Finally, ADB is committed to building women’s skills and promoting leadership in businesses as part of its clean energy access programmes. For example, in 2017 ADB approved US$12 million in grant and loan financing to Vanuatu for the energy access with the aim to increase energy access and renewable energy generation in the two islands of Espiritu Santo and Malekula. The project is assisting Vanuatu to install hydropower generation to replace diesel generation in Malekula and extending the distribution grid in both Malekula and Espiritu Santo. At least 100 female-headed households are being prioritized for connection in areas where grid expansion is occurring. During design and implementation, all community consultations include at least 40% female participation. The project also includes training on skills development in service coverage communities (with at least 40% female participation) on how to use electricity to increase income generation, e.g. agribusiness value-adding or handicraft production.317

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    Energy Transitions Commission (ETC), 2018. Work in progress.

  10. The Energy Transitions Commission’s indicative scenario was designed to achieve a 2°C trajectory with less than 8Gt of carbon sequestration per annum by 2040. It was built after an in-depth analysis of a range of 100+ 2°C scenarios from various modelling teams (including IEA). In particular, it accounts for a rapid power decarbonisation (reaching ~80% of low-carbon sources by 2040), an increase in the electrification of light-duty vehicles and buildings (with electricity reaching ~30% of final energy consumption), a doubling of the pace of energy productivity improvement (reaching 3% per annum), a coal-to-gas transition, and some limited progress on the decarbonisation of non-electrifiable sectors in industry and heavy-duty transport. ETC, 2017. Better Energy, Greater Prosperity: Achievable Pathways to Low-Carbon Energy Systems. ETC, London. Available at: See also: GCEC, 2014. Better Growth, Better Climate. New Climate Economy, London and Washington, DC. Available at:; Stern, N., 2006. The Economics of Climate Change: The Stern Review. Government of the United Kingdom. Available at:; IPCC Fifth Assessment – Policymakers Summary.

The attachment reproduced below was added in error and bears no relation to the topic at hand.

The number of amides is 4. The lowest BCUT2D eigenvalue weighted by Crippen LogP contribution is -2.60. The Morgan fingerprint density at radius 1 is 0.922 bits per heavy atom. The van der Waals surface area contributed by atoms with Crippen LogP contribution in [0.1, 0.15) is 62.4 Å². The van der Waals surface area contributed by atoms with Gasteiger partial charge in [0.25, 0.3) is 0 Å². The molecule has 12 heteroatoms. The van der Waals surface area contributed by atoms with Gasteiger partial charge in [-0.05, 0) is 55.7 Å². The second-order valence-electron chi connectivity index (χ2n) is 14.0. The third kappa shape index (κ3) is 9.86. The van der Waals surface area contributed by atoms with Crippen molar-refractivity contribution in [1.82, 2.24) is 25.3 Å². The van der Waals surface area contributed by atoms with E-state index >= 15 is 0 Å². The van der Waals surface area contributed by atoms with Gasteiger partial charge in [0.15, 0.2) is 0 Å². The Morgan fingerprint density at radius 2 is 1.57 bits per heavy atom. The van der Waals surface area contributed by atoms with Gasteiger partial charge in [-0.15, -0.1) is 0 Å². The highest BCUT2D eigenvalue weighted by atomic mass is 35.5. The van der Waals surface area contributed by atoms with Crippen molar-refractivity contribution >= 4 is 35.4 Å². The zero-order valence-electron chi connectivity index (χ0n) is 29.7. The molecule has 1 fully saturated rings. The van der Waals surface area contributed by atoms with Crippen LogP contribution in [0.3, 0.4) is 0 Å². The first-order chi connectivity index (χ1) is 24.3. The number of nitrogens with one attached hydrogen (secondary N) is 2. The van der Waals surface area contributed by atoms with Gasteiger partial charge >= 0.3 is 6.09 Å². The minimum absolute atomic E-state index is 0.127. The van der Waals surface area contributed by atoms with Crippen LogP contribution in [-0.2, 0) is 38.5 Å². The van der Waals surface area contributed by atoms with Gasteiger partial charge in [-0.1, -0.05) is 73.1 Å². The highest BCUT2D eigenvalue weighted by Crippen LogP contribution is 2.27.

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  239. There is sometimes a distinction in the literature between mini- and micro-grids. The term mini-grids is used here to refer to both.